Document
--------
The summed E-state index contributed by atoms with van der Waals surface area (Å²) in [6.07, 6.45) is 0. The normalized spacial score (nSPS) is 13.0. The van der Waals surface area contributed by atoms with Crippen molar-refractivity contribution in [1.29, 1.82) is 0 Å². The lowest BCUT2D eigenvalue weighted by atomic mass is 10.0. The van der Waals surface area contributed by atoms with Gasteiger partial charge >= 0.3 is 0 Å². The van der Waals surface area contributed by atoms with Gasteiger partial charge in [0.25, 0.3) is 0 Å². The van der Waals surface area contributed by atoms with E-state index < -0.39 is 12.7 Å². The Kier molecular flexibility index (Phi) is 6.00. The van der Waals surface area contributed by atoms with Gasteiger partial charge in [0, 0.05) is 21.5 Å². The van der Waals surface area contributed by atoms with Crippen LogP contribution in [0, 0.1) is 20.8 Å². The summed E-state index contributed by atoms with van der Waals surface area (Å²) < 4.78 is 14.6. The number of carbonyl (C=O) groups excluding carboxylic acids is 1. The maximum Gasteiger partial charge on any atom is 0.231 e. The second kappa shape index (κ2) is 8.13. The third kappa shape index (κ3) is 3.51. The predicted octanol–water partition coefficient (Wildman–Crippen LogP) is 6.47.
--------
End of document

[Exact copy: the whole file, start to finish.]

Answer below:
The summed E-state index contributed by atoms with van der Waals surface area (Å²) in [6.07, 6.45) is 0. The normalized spacial score (nSPS) is 13.0. The van der Waals surface area contributed by atoms with Crippen molar-refractivity contribution in [1.29, 1.82) is 0 Å². The lowest BCUT2D eigenvalue weighted by atomic mass is 10.0. The van der Waals surface area contributed by atoms with Gasteiger partial charge >= 0.3 is 0 Å². The van der Waals surface area contributed by atoms with Gasteiger partial charge in [0.25, 0.3) is 0 Å². The van der Waals surface area contributed by atoms with E-state index < -0.39 is 12.7 Å². The Kier molecular flexibility index (Phi) is 6.00. The van der Waals surface area contributed by atoms with Gasteiger partial charge in [0, 0.05) is 21.5 Å². The van der Waals surface area contributed by atoms with Crippen LogP contribution in [0, 0.1) is 20.8 Å². The summed E-state index contributed by atoms with van der Waals surface area (Å²) < 4.78 is 14.6. The number of carbonyl (C=O) groups excluding carboxylic acids is 1. The maximum Gasteiger partial charge on any atom is 0.231 e. The second kappa shape index (κ2) is 8.13. The third kappa shape index (κ3) is 3.51. The predicted octanol–water partition coefficient (Wildman–Crippen LogP) is 6.47.